The Accidental Wine

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Grown in only a few of the world’s wine regions, dark, idiosyncratic Carmenère has found a comfortable home in Chile’s warm valleys.

Michael Schachner

Two decades ago, Jean-Michel Boursiquot, a French ampelographer hired to help wineries in Chile’s Maule Valley determine what grape varieties were in their oldest vineyards, dropped a bombshell on his clients. Thousands of acres that the Chileans had long thought were Merlot were actually an obscure variety called Carmenère.

“Carmen-what?” the Chileans asked.

Originally imported from Bordeaux, Carmenère can be green and herbaceous if the grapes aren’t picked fully ripe—hence the uneven reputation of Chilean “Merlot” in the early 1990s.

Yet today, Carmenère—known for its deep color, plush tannins and unique, spicy aromas and flavors—is poised to pass Merlot and become Chile’s second most widely planted red variety after Cabernet Sauvignon. Many winemakers are working hard to turn it into a signature wine for a country whose global sales hit a plateau in recent years.

Given that about 98 percent of the world’s Carmenère exists here, the grape is already inextricably part of Chilean wine, for better or worse. It’s for the better if, like many in the Chilean wine community assert, Carmenère has positive attributes as a varietal red wine or as a component in Cabernet-led blends. 

Naysayers believe the wines are too loaded with olive and green characteristics to ever draw a serious following. The French were right to eradicate it, they say, and the Chileans are foolish for trying to make Carmenère into something it’ll never be: a world-class varietal wine.

Carmenère requires sun-drenched, dry growing conditions and minimal late-season rains so that grapes can ripen well into May (the equivalent of November in the Northern Hemisphere).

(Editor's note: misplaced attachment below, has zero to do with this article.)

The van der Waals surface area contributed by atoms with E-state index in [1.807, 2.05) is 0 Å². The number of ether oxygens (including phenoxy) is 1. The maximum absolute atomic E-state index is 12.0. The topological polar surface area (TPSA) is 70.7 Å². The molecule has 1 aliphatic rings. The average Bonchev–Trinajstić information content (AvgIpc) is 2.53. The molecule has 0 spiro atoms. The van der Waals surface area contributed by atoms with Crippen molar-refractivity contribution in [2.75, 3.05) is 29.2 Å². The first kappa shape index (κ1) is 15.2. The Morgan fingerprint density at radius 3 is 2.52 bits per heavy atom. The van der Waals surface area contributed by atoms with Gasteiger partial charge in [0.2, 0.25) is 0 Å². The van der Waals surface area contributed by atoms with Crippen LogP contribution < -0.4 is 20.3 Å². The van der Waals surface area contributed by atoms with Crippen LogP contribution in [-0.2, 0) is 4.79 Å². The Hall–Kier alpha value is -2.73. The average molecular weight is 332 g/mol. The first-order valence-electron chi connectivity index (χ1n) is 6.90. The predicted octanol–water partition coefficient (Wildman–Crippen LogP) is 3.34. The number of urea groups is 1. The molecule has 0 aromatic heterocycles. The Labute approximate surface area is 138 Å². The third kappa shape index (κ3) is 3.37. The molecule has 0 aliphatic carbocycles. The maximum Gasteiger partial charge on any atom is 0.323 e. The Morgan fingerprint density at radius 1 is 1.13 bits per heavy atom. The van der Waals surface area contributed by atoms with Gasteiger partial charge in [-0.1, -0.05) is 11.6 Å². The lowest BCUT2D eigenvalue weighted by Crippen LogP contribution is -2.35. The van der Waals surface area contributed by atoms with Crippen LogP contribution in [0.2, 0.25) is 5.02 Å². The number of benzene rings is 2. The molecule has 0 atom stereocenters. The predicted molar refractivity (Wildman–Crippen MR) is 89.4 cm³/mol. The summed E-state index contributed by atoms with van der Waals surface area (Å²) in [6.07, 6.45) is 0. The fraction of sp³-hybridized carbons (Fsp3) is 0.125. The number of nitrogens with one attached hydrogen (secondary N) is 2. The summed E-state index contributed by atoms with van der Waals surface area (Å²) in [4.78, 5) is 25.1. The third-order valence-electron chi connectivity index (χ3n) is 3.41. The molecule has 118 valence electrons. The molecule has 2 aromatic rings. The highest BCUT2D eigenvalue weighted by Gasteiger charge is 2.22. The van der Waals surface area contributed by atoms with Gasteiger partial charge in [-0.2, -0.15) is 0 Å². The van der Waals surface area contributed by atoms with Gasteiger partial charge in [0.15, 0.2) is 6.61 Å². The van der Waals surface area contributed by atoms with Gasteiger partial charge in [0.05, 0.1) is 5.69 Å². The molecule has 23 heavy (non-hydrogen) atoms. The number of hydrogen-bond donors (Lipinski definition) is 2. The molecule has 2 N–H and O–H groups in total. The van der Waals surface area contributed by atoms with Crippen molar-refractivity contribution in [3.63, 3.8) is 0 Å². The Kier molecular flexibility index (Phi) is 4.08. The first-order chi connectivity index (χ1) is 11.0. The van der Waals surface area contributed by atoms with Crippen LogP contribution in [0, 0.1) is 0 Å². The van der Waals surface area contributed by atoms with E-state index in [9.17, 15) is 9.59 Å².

Also, if soils are too fertile, the vines can overproduce, leading to vegetal aromas and flavors. 

Carmenère ripens best in Apalta and Marchigue in Colchagua, Peumo in Cachapoal, Huelquén in the Alto Maipo, Pencahue in the Maule Valley and Panquehue in the Aconcagua Valley.

“Low yields, along with dry conditions with easy draining soils, are the keys to getting Carmenère that’s ripe, round and not green,” says veteran winemaker Aurelio Montes, who has been working with the grape since the time when everyone thought it was Merlot.

“Too much vigor and it’ll be green forever, while the best vineyards are rich in iron and loam; the red color indicates that the ground is getting plenty of air,” he says.

Montes’s beliefs are shared by other winemakers who either dabble with or specialize in Carmenère, people like Andrés Caballero at Santa Carolina, Marcelo Retamal at De Martino, Marco Puyo at San Pedro, Francisco Baettig at Errazuriz, Alvaro Espinoza at Antiyal and Mario Geisse at Casa Silva.

Baettig, whose high-priced Kai has consistently garnered some of Wine Enthusiast’s highest ratings among varietally labeled Carmenères, adds that vine age is important in harvesting ripe berries. 

As Chileans embarked on a learning curve to understand the grape’s characteristics and leanings, it has only been in recent vintages that winemakers have been able to work with vineyards in their prime.

“There really aren’t any [pure] old-vine Carmenère vineyards,” Baettig says. “Even the oldest places like Apalta and Maule are field blends, where the Carmenère is mixed in with other things. 

“So, the good Carmenère vineyards are at most 10 to 15 years old, and more than almost any other variety, Carmenère needs to come from mature vines to be good.” 

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